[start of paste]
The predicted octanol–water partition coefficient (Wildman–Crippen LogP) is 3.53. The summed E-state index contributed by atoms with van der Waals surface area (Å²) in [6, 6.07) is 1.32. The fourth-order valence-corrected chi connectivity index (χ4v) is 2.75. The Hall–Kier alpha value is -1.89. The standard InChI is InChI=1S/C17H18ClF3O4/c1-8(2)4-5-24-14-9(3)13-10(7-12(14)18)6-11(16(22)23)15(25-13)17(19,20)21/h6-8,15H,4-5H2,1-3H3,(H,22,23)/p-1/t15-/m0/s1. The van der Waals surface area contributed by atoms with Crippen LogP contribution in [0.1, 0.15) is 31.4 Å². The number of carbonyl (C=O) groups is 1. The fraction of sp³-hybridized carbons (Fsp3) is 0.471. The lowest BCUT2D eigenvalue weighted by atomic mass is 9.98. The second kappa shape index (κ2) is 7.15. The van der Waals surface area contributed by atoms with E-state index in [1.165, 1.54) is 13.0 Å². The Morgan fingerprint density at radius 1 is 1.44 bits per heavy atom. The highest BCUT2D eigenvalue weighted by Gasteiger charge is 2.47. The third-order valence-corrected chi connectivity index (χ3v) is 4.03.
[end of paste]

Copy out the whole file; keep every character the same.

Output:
The predicted octanol–water partition coefficient (Wildman–Crippen LogP) is 3.53. The summed E-state index contributed by atoms with van der Waals surface area (Å²) in [6, 6.07) is 1.32. The fourth-order valence-corrected chi connectivity index (χ4v) is 2.75. The Hall–Kier alpha value is -1.89. The standard InChI is InChI=1S/C17H18ClF3O4/c1-8(2)4-5-24-14-9(3)13-10(7-12(14)18)6-11(16(22)23)15(25-13)17(19,20)21/h6-8,15H,4-5H2,1-3H3,(H,22,23)/p-1/t15-/m0/s1. The van der Waals surface area contributed by atoms with Crippen LogP contribution in [0.1, 0.15) is 31.4 Å². The number of carbonyl (C=O) groups is 1. The fraction of sp³-hybridized carbons (Fsp3) is 0.471. The lowest BCUT2D eigenvalue weighted by atomic mass is 9.98. The second kappa shape index (κ2) is 7.15. The van der Waals surface area contributed by atoms with E-state index in [1.165, 1.54) is 13.0 Å². The Morgan fingerprint density at radius 1 is 1.44 bits per heavy atom. The highest BCUT2D eigenvalue weighted by Gasteiger charge is 2.47. The third-order valence-corrected chi connectivity index (χ3v) is 4.03.